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Time-Resolved Spectroscopic RR Lyrae Monitoring Program

Presentation #337.02 in the session Pulsating Variable Stars.

Published onJul 01, 2023
Time-Resolved Spectroscopic RR Lyrae Monitoring Program

RR Lyrae (RRL) are useful for two kinds of astrophysical studies: (1) galactic structure and dynamics; and (2) physics of stellar pulsations. These stars vary dramatically in lumosity and volume, with regular periods (on the order of 6-18 hours). RRab type stars produce a characteristic light curve, while RRc stars vary roughly sinusoidally. These curves make RRL reliably identifiable in large surveys. RRL have a very shallow relationship between period and time-averaged I-band luminosity, making them great standard candles. This allows for distance measurement with up to ~3% precision.

These benefits come with complications. RRL pulsations are rapid enough that their line-of-sight velocity varies as a function of pulsation phase. The instantaneous photospheric velocity is, in general, different from the center-of-mass velocity of the star. Furthermore, different layers inside RRL expand or contract at different rates. The result is variation in measured velocity for different absorption lines (for a given phase), making RRL difficult to use as kinematical tracers.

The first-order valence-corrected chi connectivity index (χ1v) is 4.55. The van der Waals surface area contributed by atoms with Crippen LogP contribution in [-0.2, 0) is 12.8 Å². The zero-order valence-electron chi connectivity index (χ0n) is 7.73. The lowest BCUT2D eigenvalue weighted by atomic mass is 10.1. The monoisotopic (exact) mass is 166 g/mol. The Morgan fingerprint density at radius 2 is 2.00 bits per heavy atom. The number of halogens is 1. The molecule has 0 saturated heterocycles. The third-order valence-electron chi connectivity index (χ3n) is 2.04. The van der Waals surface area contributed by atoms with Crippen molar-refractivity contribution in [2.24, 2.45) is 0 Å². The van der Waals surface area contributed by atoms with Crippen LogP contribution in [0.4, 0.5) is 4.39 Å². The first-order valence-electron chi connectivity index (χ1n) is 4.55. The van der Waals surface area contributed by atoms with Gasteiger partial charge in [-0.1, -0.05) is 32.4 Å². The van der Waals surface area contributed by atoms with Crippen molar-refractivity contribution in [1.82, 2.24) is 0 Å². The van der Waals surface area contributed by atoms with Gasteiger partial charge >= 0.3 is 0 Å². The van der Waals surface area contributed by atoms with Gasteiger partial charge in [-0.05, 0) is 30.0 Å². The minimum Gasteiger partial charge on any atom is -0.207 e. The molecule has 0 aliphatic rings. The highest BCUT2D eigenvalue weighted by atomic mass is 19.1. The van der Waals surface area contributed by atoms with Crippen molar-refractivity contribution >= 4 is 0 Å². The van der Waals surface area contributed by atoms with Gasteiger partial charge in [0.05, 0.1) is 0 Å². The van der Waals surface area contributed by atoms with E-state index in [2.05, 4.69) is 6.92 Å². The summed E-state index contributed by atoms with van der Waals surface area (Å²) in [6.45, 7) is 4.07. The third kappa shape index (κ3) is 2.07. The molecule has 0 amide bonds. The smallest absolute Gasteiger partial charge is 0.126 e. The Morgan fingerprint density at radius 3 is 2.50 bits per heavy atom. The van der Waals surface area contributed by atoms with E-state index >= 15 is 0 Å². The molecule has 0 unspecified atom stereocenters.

Our project has compiled a database of high-resolution, time-resolved RRL spectra, along with their apparent magnitude, pulsation period, amplitude (per band), and RR type for 32 individual stars. Each target has been observed multiple times, some with over 15 exposures. Most observations were conducted using the DEIMOS and ESI spectrographs on the Keck II telescope on Mauna Kea in Hawaii. ESI provides spectral resolution of up to R≈13,000, while DEIMOS provides spectral resolution of up to R≈6000 and wide spectral coverage.

Raw data was analyzed using software to calculate doppler shift (line of sight velocity), absorption line width, shape, and depth (equivalent width) as a function of pulsation phase for different absorption lines (e.g., Balmer lines, metal lines).

Going forward, our project intends to continue monitoring current targets, as well as to expand the database to include a more representative set of RRL types (namely RRc).

This research was funded in part by the National Science Foundation. RD and YZ carried out this research under the auspices of the Science Internship Program (SIP) at the University of California Santa Cruz.

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